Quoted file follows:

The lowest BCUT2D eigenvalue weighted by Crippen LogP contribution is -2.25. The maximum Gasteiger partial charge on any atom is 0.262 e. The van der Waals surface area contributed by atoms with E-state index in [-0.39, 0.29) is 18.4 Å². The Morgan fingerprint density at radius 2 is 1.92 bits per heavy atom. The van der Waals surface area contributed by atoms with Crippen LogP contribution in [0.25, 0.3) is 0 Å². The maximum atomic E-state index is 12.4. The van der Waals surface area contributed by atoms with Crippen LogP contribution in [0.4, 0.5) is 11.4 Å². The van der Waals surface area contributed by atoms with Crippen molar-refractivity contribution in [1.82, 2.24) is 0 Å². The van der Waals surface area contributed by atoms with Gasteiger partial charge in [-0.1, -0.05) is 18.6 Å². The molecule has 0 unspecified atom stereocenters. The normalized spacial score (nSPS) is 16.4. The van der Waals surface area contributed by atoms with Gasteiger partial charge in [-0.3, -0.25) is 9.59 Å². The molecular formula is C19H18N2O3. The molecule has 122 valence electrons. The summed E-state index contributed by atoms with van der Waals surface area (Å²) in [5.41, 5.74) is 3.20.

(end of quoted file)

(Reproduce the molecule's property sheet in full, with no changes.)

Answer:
The lowest BCUT2D eigenvalue weighted by Crippen LogP contribution is -2.25. The maximum Gasteiger partial charge on any atom is 0.262 e. The van der Waals surface area contributed by atoms with E-state index in [-0.39, 0.29) is 18.4 Å². The Morgan fingerprint density at radius 2 is 1.92 bits per heavy atom. The van der Waals surface area contributed by atoms with Crippen LogP contribution in [0.25, 0.3) is 0 Å². The maximum atomic E-state index is 12.4. The van der Waals surface area contributed by atoms with Crippen LogP contribution in [0.4, 0.5) is 11.4 Å². The van der Waals surface area contributed by atoms with Crippen molar-refractivity contribution in [1.82, 2.24) is 0 Å². The van der Waals surface area contributed by atoms with Gasteiger partial charge in [-0.1, -0.05) is 18.6 Å². The molecule has 0 unspecified atom stereocenters. The normalized spacial score (nSPS) is 16.4. The van der Waals surface area contributed by atoms with Gasteiger partial charge in [-0.3, -0.25) is 9.59 Å². The molecular formula is C19H18N2O3. The molecule has 122 valence electrons. The summed E-state index contributed by atoms with van der Waals surface area (Å²) in [5.41, 5.74) is 3.20.